Reno, Nev. (UPI) Jan 6, 2009
Salty lakes worldwide could produce valuable freshwater using a low-cost solar process developed at the University of Nevada, researchers said.
The process traps heat at the bottom of a specially built solar pond and uses the collected energy to power a desalination system recently patented by the university, researcher Francisco Suarez said in a release Tuesday.
"For every surface acre of solar pond we can make three acre-feet of freshwater in about one year," Suarez said.
In experiments using an outdoor tank, hot brine in the lower zone of the tank reached temperatures greater than 195 degrees Fahrenheit, which then was used to power a thermal desalination system.
Suarez and his team want to build a pilot-project at Nevada's salty Walker Lake. The cost to run the system would be negligible because it would use the renewable energy of the sun, trapped as heat in the bottom of a pond, to power most of the system, he said.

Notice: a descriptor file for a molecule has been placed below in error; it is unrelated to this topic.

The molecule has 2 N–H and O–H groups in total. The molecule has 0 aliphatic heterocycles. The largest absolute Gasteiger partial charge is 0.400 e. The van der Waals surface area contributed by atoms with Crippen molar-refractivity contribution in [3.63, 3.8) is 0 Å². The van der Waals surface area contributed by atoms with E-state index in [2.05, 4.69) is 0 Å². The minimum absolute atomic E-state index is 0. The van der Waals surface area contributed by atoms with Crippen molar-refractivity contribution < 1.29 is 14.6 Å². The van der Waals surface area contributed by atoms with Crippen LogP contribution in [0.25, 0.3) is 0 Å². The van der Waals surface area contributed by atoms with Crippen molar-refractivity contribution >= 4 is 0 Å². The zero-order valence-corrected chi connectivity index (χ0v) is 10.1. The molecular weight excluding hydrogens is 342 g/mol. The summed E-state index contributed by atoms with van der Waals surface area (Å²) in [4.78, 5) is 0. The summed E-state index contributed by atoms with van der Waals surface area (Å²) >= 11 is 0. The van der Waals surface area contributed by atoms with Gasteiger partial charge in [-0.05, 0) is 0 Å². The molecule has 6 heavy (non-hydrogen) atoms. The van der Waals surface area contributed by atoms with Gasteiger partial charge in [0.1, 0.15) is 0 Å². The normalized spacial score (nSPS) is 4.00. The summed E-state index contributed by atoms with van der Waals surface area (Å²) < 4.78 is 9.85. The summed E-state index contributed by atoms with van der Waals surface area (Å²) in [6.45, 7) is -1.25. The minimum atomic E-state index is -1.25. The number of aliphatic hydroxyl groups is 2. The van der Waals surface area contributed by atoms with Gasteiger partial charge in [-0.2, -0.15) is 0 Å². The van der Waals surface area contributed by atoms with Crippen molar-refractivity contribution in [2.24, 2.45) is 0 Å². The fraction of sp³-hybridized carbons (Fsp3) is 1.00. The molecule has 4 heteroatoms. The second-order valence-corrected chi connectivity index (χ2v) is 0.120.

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Shell fails to honor solar warranties
Colombo, Sri Lanka (UPI) Jan 5, 2009
The World Bank and green energy companies have accused oil giant Shell of not honoring warranties on solar power systems sold to the developing world, the Guardian reports. At issue is the "widespread" breakdown of Shell solar equipment in Sri Lanka and other locations. Shell has since turned over the rural electrification business under which the Shell systems were sold, but critics ... read more
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